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5 Sep 2018

5 things you didn’t know about Centennial Park’s ponds

The 11 ponds in Centennial Park are some of the most popular features that visitors enjoy, but beneath the surface of these placid waterways are some interesting facts you may not be aware of!

Centennial Parklands has eleven ornamental ponds, covering an area of around 26 hectares. They provide important habitat for water birds and aquatic life and form the upper catchment of the Botany Wetlands, the largest freshwater wetland system in inner-metropolitan Sydney.

Here are five fascinating facts about our ponds that you may find interesting…

The ponds were originally dams

In the 1830s Lachlan Swamp, in present day Centennial Park, was used as a key water source for Sydney. As part of the process of getting water from Lachlan Swamp to the Sydney town a bore (Busbys Bore) was constructed.

As part of this process of ensuring the water source was reliable, a series of dams were built, however large-scale flooding in 1874 destroyed these dams, requiring seven new dams to be constructed.

When Centennial Park was established in 1888 these seven dams were remodelled into many of the ornamental ponds you see today.

The ponds are fed from outside and underneath

The ponds in Centennial Park play an important role in flood mitigation for the wider catchment area. They act as a detention basin, capturing stormwater runoff from surrounding suburbs such as Paddington, Woollahra, Bondi, Waverley and Randwick.

The diagram below shows where stormwater enters the Parklands’ waterways, and then moves (in a downhill manner) through the pond system before exiting the Parklands on Alison Road which will eventually end up in Botany Bay.

Stormwater flow through Centennial Park

One pond has a natural spring beneath

Lily Pond in Centennial Park is more than just a pretty backdrop. Unlike the other ponds in the Parklands that are fed by stormwater, Lily Pond is actually fed by a natural, underground spring in Lachlan Swamp.

The water in this pond is usually clearer than other ponds in the Parklands for two reasons:

  • iron pyrites in the soil oxidise, releasing sulfur dioxide and causing the spring water to be slightly acidic – and therefore clearer;
  • the water in the pond is filtered up to the surface through sand – contributing to its clearer appearance.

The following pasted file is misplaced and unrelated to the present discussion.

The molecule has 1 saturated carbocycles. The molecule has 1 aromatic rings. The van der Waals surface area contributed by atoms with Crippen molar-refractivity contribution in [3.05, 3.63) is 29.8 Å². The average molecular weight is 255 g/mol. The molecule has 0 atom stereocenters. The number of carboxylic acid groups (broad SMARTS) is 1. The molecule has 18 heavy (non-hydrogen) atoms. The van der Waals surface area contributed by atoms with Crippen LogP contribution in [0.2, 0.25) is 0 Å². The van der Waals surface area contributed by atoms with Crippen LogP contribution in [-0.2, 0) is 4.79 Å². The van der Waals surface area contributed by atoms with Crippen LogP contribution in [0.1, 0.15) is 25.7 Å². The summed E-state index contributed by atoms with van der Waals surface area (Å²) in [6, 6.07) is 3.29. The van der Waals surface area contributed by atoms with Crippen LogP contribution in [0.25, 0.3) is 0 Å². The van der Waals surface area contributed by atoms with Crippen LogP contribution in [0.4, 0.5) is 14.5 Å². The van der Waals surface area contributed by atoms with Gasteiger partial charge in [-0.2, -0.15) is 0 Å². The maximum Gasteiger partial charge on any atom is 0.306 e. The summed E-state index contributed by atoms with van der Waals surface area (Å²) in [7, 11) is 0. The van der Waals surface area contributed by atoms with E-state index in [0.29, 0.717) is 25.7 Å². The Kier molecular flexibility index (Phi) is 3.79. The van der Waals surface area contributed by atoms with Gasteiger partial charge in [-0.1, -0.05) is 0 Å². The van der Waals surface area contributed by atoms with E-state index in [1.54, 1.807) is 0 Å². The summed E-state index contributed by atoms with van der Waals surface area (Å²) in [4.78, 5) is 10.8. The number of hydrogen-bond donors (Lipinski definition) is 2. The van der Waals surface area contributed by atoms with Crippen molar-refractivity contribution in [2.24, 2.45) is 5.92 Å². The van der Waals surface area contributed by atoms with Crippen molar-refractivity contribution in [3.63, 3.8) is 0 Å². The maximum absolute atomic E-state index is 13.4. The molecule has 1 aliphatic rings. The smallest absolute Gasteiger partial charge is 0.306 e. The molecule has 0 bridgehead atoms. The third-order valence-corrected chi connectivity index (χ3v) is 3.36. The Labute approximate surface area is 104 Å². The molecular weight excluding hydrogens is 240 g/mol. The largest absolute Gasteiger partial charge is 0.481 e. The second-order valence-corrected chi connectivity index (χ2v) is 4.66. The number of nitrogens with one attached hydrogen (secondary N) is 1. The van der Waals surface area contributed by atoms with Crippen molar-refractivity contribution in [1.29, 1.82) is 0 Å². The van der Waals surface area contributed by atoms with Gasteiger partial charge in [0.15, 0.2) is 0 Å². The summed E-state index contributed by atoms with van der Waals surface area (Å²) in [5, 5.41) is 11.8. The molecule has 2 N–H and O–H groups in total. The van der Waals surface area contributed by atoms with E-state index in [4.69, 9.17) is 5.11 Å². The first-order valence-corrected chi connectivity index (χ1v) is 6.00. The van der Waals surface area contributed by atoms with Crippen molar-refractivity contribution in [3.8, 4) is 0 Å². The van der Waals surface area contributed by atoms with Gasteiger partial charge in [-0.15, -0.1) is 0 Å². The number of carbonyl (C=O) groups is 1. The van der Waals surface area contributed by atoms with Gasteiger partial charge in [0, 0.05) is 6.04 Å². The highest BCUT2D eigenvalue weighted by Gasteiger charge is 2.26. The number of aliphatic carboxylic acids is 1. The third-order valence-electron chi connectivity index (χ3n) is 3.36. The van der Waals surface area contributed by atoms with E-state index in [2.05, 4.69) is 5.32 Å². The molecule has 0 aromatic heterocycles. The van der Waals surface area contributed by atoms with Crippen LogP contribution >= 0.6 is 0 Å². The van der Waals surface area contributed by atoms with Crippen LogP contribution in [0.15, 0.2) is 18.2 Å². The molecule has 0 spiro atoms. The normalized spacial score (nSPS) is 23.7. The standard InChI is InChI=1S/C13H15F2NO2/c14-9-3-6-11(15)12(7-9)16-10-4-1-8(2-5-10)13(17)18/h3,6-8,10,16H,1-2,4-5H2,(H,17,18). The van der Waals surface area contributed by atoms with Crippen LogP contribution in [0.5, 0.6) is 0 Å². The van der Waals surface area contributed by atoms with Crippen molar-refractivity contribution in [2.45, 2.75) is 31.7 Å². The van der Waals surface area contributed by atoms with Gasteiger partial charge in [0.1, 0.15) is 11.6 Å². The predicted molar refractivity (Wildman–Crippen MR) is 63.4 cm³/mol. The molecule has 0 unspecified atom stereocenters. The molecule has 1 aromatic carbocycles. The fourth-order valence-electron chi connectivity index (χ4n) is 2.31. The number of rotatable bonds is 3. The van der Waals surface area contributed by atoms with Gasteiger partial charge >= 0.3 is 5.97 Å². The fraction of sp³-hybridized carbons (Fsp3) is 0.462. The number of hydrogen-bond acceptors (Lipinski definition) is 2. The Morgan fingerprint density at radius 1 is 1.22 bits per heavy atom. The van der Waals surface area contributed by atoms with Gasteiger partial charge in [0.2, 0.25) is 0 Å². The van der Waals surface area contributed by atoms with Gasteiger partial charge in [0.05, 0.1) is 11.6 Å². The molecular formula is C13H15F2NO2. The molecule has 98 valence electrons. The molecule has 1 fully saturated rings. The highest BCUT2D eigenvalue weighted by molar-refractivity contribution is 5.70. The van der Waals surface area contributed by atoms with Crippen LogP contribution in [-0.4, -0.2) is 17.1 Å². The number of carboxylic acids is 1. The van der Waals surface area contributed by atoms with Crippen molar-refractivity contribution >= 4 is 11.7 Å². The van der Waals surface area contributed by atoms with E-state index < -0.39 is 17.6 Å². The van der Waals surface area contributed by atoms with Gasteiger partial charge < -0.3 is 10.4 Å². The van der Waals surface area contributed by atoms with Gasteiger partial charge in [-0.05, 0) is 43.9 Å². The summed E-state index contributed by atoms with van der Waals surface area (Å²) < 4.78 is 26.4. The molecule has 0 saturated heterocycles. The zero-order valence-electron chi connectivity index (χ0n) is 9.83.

They're wide but shallow

It is often the case that park visitors may drop personal items in the pond, from glasses to cameras, and even bikes. Our Rangers are often required to retrieve these items, but many people don’t realise that specialised diving equipment isn’t necessary. The ponds may be big and wide, but they aren’t very deep.

In the style of 19th century urban park design, the ponds in Centennial Parklands are quite shallow – mostly less than 2 metres deep at their lowest points. Towards the shoreline, the ponds are often ankle to waist deep at most.

This shallowness of pond design is a European tradition, but does bring its challenges in an Australian climate. A very large, but shallow, surface area of water can suffer from evaporation loss in hot weather.

Since the ponds are stormwater fed, in periods of prolonged dry weather or drought the ponds can rapidly become depleted.

2006 was the last big dry


This means that the health of our ponds are in our hands, so we have several strategies in place to reduce the onflow and impact of stormwater pollutants in the ponds:


  • use of ‘Gross Pollutant Traps’ at key stormwater entry points to capture larger waste items;

  • aquatic plantings which provide stability for banks and improve the quality of the water by filtering out some dissolved toxic pollutants such as phosphorus;

  • the addition of new islands and underwater berns to prevent water from becoming stagnant;

  • regular water analysis and occasionally, use of an aerobic bacterial treatment method that helps to reduce built up organic matter, nutrients and various other organic compounds

The ponds are home to some amazing residents

Centennial Park is a haven for wildlife, but many of our animal residents live below the surface like the long-fin eel.

Help us protect our ponds

If you are in any doubt about the impact of waste and pollution in Centennial Parklands’ ponds, then take a look how they used to look in the early 1980s! Thankfully, these days they are in much better shape, but we need everyone to ensure we protect our ponds for years to come.

Visitors to the Parklands and residents in surrounding suburbs can help keep our ponds clear of pollution. What goes into the drain in the street, or gets left on the ground in the Parklands, finds its way into the stormwater system, and eventually into waterways like the ponds in Centennial Park.

Polluted stormwater is bad for biodiversity because it often contains materials that are harmful to the living things in that ecosystem.

You can help keep our waterways clean and healthy by:

  • sweeping your gutters and driveways with a broom rather than hosing rubbish down the drain;

  • washing your car on the grass – putting soapy water down the drain encourages the growth of algae and can sometimes poison our aquatic wildlife;

  • pick up your dog’s poo – the nutrients in the faeces can encourage algal blooms

  • always place waste in a bin, never pile rubbish next to a bin or leave rubbish on the ground in the Parklands.

  • Thanks for your support!

Parkland ponds through the years

Category: News, Events, History, Nature
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